• 0 - no angina;
• 1 - non-limiting angina;
• 2 - exercise-limiting angina.

The DTS was grouped into low-risk (with a score of ≥ +5), moderate-risk (with scores ranging from -10 to +4), and high-risk (with a score of ≤ -11) categories (5). The RPP was calculated by multiplying the maximum HR with the maximum SBP (13).

Patients with a positive TMT then underwent coronary angiographic study. Coronary angiography was performed through a radial approach. Femoral access was chosen when the radial approach was not feasible due to technical reasons. A coronary lesion was considered significant when the stenosis of the left main coronary artery was ≥50%. For the other coronary arteries, stenosis ≥70% was considered significant.

The overall SYNTAX score was calculated by scoring each coronary lesion independently based on pre-determined lesion features in arteries with a caliber of 1.5 mm and 50% diameter stenosis. Patients were divided based on SYNTAX scores:

• Low (≤22),
• Intermediate (≥ 23 to 32),
• High (≥ 33) (10).

The DTS, RPP, and SYNTAX score were evaluated and correlated among all the patients.

Statistical Analysis

Statistical analysis was performed using IBM Statistical Package for Social Sciences(SPSS) version 18.0. Continuous and normally distributed variables were presented as mean ± Standard Deviation (SD). Spearman's correlation analysis was used to assess the correlation between DTS and the SYNTAX score, RPP and the SYNTAX score. A p-value ≤0.05 was considered statistically significant.


One hundred patients were evaluated. The age of these patients ranged from 40 to 74 with an average age of 57 years. Most of the patients presented with effort angina as the predominant symptom. Another common presenting symptom was dyspnoea on exertion. Sixty-one patients (61%) were males, and 39 (39%) were females. The most common risk factor associated was hypertension. A total of 57 patients were hypertensive, and 53 were diabetic. Dyslipidemia was found in 10 patients. Thirty-nine patients were smokers, and 31 patients consumed alcohol.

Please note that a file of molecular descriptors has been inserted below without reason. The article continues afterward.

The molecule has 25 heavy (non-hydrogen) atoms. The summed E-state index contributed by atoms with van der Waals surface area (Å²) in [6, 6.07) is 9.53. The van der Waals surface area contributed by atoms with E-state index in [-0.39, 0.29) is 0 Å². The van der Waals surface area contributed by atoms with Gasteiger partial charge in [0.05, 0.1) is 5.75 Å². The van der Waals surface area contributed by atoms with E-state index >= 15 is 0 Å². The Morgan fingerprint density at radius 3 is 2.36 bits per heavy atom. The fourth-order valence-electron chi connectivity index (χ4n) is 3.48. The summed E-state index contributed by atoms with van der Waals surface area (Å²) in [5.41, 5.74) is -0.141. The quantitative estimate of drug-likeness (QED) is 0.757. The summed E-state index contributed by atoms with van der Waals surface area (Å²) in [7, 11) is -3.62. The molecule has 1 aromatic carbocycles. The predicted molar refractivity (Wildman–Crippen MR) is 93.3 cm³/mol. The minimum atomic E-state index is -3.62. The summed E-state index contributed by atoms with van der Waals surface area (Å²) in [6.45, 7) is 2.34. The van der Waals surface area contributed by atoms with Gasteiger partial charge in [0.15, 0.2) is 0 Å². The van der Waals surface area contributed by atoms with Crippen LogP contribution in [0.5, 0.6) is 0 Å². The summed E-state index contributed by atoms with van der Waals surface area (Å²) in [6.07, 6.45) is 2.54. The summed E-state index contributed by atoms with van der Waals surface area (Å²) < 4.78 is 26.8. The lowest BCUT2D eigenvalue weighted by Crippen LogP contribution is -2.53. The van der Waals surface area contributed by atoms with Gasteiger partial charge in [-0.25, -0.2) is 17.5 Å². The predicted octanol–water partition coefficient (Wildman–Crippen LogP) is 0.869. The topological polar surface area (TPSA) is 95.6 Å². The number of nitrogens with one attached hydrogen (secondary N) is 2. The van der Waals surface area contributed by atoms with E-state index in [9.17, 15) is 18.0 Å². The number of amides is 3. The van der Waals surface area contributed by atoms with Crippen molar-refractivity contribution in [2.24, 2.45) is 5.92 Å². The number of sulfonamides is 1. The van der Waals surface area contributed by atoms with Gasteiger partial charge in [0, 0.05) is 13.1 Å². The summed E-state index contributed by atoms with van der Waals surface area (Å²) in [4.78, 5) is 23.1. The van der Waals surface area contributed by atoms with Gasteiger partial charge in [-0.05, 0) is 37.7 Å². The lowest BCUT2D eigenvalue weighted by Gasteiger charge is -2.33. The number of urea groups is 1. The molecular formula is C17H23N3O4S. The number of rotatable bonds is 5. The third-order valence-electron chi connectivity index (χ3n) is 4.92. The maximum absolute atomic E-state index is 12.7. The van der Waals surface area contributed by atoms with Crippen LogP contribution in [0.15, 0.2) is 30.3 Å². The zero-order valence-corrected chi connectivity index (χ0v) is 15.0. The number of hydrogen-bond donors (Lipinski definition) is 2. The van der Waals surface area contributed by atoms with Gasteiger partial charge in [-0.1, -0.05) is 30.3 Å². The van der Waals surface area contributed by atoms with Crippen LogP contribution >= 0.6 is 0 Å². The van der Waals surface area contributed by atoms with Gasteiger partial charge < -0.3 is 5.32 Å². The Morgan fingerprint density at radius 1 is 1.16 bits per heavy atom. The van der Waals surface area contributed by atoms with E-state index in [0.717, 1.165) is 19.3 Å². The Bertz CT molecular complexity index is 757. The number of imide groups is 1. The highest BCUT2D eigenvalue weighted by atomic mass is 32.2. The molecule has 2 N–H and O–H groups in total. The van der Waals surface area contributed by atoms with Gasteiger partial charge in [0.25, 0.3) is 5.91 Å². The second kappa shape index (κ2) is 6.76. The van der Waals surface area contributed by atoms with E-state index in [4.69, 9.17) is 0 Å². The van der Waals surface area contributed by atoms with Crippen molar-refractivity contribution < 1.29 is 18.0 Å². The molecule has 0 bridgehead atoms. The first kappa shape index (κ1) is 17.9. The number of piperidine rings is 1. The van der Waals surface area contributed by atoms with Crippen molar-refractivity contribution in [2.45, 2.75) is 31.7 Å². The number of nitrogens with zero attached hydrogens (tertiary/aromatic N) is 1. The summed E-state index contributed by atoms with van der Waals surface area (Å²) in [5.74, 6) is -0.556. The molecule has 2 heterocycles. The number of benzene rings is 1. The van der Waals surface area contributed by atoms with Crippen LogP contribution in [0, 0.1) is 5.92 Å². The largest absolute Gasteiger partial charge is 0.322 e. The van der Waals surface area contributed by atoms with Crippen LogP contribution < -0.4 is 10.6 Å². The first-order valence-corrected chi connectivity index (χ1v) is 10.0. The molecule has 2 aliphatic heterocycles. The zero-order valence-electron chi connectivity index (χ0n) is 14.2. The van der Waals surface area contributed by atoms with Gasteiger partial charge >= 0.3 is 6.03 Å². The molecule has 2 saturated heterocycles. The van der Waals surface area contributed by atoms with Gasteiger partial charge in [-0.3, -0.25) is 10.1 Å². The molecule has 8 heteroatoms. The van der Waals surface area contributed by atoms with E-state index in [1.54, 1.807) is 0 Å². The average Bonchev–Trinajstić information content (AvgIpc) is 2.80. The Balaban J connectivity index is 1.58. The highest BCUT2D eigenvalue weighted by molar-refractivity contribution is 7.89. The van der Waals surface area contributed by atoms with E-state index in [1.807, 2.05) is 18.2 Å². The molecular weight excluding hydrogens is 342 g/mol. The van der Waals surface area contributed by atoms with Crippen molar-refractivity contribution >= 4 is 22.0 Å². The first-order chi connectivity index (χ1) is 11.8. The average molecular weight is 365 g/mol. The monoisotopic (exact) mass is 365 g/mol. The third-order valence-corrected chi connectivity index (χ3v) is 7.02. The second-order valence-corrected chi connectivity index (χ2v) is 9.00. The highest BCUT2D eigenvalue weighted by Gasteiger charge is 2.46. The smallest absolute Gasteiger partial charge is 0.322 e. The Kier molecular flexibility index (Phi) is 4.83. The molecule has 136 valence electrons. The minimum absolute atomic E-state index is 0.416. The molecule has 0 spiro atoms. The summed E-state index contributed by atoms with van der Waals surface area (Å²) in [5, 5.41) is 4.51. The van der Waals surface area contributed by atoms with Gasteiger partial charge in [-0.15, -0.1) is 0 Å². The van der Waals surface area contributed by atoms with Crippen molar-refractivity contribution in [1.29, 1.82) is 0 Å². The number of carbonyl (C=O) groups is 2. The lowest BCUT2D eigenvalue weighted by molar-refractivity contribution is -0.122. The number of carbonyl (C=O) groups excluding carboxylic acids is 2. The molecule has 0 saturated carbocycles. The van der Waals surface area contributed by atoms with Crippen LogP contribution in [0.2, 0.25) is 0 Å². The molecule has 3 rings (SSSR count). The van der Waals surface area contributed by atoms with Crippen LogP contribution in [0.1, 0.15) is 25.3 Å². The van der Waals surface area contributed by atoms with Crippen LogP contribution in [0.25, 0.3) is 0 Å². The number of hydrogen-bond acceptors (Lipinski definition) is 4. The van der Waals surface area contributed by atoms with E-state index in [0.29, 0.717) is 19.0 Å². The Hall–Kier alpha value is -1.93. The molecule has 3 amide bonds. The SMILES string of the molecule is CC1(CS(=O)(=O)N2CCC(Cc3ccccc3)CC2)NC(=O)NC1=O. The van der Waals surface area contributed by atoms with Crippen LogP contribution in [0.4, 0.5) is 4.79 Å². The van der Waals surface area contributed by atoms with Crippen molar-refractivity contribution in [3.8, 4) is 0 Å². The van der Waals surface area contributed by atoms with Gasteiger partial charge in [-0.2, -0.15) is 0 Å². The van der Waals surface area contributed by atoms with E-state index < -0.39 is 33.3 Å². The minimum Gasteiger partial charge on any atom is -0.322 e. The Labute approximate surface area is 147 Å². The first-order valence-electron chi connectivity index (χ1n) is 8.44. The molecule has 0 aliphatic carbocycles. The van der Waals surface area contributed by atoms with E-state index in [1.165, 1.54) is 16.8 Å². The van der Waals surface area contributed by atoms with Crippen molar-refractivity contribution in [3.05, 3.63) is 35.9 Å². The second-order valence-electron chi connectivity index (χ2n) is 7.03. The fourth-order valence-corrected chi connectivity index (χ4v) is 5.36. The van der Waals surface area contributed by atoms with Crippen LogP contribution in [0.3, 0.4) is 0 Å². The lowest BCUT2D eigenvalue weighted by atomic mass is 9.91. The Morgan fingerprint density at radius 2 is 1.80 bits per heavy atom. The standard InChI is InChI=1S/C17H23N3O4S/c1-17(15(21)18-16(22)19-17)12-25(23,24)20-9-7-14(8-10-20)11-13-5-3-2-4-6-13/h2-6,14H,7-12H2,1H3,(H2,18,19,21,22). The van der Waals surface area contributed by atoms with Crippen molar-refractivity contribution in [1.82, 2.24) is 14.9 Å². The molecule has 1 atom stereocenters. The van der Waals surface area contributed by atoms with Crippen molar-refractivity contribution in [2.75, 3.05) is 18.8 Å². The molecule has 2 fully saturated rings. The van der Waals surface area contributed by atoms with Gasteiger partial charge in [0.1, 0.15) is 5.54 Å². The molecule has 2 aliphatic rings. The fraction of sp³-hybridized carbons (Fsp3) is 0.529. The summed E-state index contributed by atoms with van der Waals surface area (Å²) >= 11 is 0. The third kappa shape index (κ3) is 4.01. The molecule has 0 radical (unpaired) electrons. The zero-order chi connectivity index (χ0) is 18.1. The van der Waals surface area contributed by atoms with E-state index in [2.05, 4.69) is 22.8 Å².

One patient had CKD, and three patients were diagnosed with hypothyroidism. Two patients had a history of CVA. Three patients had baseline regional wall motion abnormality, and one patient had left ventricular dysfunction. The average SYNTAX score was 15 and ranged from 2 to 56. The average Duke TMT score of the patients was -5.2 and ranged from 6 to -22. Most patients below 60 years had a low SYNTAX score (n=53, 82%). In the age group between 61-70 years, proportionately more patients belonged to the intermediate or high SYNTAX score (n=8, 25.8%), and in patients aged more than 70 years, 40% (n=2) had a high SYNTAX score; however, the difference was not statistically significant (p=0.459) (Table/Fig 1).

In diabetic patients, the SYNTAX score was significantly higher compared to non-diabetics (r=-0.602, p=0.013) (Table/Fig 2). There was no significant influence of sex category on the SYNTAX score in the study population (p=0.837). No significant difference was observed in the anatomical complexity of the stenosis assessed by the SYNTAX score between patients with and without hypertension (p=0.137). Smoking and alcoholism did not significantly influence the SYNTAX score (p=0.128 and 0.176).

There was a significant negative correlation between DTS and angiographic severity assessed by the SYNTAX score (r=-0.702, p=0.001). The high-risk DTS group and the medium-risk group had a higher SYNTAX score, 44.4% and 55.6%, respectively, whereas none of the low-risk DTS group had a high SYNTAX score [Table/Fig-3,4]. It was observed that patients with a DTS score of one or more had a lower chance of having a SYNTAX score of more than 22 (p=0.03). There was a significant negative correlation between RPP and the SYNTAX score (R=-0.201, p=0.04) [Table/Fig-5,6]. Additionally, the Spearman correlation showed a significant negative correlation between exercise duration and the SYNTAX score (R=-0.387, p=0.02) (Table/Fig 7), as well as between METs achieved and the SYNTAX score (R=-0.287, p=0.01).